Ukraine removed 19 million Russian or Soviet books from its libraries

Ukraine removed 19 million Russian or Soviet books from its libraries

Ukraine removed 19 million Russian or Soviet books from libraries

Books, library – illustration photo.

Kyiv – By November of last year, approximately 19 million copies of books published during the Soviet Union or in Russian were removed from Ukrainian libraries. This was reported today by the Reuters agency with reference to the Ukrainian MP Yevhenia Kravchuk. It is not clear what happened to the discarded books.

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“Some books from the Soviet era in Ukrainian were also discarded,” said Kravchuk, who is the vice-president of the parliamentary committee for humanitarian and information policy. According to her, of the 19 million discarded copies, 11 million were in Russian. “There are also recommendations to decommission and remove books whose authors have supported armed aggression against Ukraine,” she added.

After Russia annexed the Ukrainian peninsula of Crimea in 2014, Ukraine began to increasingly restrict the use of Russian books. The process of so-called de-Russification gained momentum when Russia invaded Ukraine militarily almost a year ago.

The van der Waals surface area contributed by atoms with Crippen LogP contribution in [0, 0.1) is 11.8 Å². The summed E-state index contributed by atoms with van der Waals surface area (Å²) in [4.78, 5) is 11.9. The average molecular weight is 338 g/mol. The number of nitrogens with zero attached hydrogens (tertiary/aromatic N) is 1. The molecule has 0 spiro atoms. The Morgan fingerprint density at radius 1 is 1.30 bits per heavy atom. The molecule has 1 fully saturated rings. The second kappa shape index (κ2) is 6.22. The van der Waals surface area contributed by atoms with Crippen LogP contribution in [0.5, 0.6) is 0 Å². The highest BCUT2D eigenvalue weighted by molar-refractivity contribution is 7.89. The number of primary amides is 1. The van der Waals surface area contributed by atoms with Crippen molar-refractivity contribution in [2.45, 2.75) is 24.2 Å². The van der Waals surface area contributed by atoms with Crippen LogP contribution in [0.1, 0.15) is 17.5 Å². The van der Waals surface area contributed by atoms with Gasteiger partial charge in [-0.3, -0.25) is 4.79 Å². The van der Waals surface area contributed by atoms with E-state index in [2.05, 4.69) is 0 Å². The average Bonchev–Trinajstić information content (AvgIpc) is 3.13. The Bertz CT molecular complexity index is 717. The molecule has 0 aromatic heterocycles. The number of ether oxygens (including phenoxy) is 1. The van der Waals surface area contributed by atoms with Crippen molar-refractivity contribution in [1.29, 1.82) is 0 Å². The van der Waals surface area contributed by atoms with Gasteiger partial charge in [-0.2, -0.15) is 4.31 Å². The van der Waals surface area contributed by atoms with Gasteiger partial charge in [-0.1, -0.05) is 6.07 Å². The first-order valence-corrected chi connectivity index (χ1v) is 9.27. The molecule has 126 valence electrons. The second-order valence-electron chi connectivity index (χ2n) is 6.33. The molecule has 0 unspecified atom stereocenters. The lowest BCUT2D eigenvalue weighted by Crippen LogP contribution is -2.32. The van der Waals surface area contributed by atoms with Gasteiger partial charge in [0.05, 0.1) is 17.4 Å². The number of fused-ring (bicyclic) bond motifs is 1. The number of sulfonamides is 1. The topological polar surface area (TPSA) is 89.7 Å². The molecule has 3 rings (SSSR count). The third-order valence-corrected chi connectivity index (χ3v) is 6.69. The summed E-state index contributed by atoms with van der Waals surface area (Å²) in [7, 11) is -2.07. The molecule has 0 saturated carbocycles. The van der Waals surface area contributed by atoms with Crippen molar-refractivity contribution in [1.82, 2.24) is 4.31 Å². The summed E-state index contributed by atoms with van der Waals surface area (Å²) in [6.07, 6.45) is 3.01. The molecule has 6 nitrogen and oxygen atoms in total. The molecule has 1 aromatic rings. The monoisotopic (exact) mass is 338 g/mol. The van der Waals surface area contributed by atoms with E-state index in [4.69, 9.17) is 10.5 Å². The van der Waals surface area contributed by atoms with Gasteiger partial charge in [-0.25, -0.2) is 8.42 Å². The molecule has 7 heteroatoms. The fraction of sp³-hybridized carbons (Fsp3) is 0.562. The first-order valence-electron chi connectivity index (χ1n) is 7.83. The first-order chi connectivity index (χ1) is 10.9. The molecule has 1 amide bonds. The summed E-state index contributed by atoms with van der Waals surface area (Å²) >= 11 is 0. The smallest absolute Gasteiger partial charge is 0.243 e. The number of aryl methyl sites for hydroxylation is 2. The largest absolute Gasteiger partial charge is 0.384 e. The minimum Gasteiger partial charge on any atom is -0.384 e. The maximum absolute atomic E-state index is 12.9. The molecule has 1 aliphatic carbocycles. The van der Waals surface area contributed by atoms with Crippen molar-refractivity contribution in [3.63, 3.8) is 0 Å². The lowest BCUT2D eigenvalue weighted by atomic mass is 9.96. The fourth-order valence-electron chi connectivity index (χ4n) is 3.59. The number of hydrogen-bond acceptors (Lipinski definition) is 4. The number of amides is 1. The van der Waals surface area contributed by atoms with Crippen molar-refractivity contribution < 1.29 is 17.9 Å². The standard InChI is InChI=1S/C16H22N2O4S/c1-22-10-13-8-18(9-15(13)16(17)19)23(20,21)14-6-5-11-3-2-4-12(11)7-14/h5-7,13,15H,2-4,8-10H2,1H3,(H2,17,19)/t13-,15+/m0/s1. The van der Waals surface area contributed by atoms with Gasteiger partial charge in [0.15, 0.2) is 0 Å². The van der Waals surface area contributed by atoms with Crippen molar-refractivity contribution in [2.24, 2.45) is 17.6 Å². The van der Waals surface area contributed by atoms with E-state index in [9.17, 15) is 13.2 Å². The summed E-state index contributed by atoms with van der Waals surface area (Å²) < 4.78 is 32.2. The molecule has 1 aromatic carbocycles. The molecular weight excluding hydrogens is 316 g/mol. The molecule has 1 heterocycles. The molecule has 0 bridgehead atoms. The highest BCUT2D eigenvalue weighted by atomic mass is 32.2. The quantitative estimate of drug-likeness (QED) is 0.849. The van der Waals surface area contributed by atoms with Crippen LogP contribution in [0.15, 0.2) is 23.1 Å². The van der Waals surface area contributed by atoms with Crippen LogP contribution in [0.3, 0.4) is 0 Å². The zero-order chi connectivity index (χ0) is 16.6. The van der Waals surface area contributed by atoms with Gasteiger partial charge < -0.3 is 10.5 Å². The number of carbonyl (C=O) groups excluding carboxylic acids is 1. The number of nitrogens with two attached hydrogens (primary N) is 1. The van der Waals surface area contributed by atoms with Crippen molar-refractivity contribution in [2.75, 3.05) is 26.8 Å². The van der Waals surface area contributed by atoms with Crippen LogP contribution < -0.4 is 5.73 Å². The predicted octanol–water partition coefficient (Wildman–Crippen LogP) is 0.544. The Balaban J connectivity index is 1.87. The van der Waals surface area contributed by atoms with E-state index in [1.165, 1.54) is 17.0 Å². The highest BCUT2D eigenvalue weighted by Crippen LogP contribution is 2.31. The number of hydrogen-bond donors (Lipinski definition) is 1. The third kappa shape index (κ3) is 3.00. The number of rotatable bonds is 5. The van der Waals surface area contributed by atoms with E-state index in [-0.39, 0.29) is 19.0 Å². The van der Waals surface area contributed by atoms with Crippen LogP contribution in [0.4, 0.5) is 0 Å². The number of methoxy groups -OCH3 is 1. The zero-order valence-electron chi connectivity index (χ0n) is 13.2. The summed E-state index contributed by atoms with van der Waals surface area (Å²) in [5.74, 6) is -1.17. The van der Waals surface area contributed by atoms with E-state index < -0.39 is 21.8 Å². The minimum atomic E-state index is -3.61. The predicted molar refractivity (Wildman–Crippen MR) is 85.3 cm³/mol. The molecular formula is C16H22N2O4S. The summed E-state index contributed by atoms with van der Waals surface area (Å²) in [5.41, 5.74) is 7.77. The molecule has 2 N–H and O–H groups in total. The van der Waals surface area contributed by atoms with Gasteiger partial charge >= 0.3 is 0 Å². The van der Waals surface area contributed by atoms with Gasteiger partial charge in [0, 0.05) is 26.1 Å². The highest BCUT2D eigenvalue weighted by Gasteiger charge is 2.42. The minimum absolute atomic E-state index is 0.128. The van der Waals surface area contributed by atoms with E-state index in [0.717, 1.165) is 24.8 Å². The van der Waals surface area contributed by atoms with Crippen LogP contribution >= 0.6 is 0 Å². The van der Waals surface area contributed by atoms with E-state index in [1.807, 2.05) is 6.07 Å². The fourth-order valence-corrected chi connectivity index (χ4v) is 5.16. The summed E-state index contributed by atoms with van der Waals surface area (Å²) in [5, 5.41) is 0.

In the middle of last year, Ukraine restricted the distribution of Russian books in an attempt to further sever cultural ties between the two neighboring countries and cancel a policy that, according to Kyiv authorities, suppressed Ukrainian identity for centuries.

“In general, the ratio of books in Russian and Ukrainian in our libraries is very pathetic,” Kravchuk said. “That's why we are now talking about the need to restore funds as soon as possible and buy books in the Ukrainian language,” she added, adding that about 44 percent of books in Ukrainian libraries are in Russian, the rest in Ukrainian or other European languages.

Ukrainian is the country's only official language. According to a 2019 survey by the Kyiv International Institute of Sociology, about half of the population spoke mostly or only Ukrainian, and about 30 percent spoke mostly or only Russian.

Both Russian and Ukrainian are East Slavic languages, but while most Ukrainians speak Russian, Russians do not speak Ukrainian they only understand this language with difficulty. Russian still plays a large role in business, culture and media. And in many cities, including Kiev, Russian is still often used, although it is subject to increasing restrictions. Legal regulations oblige businesses and other institutions to use only Ukrainian.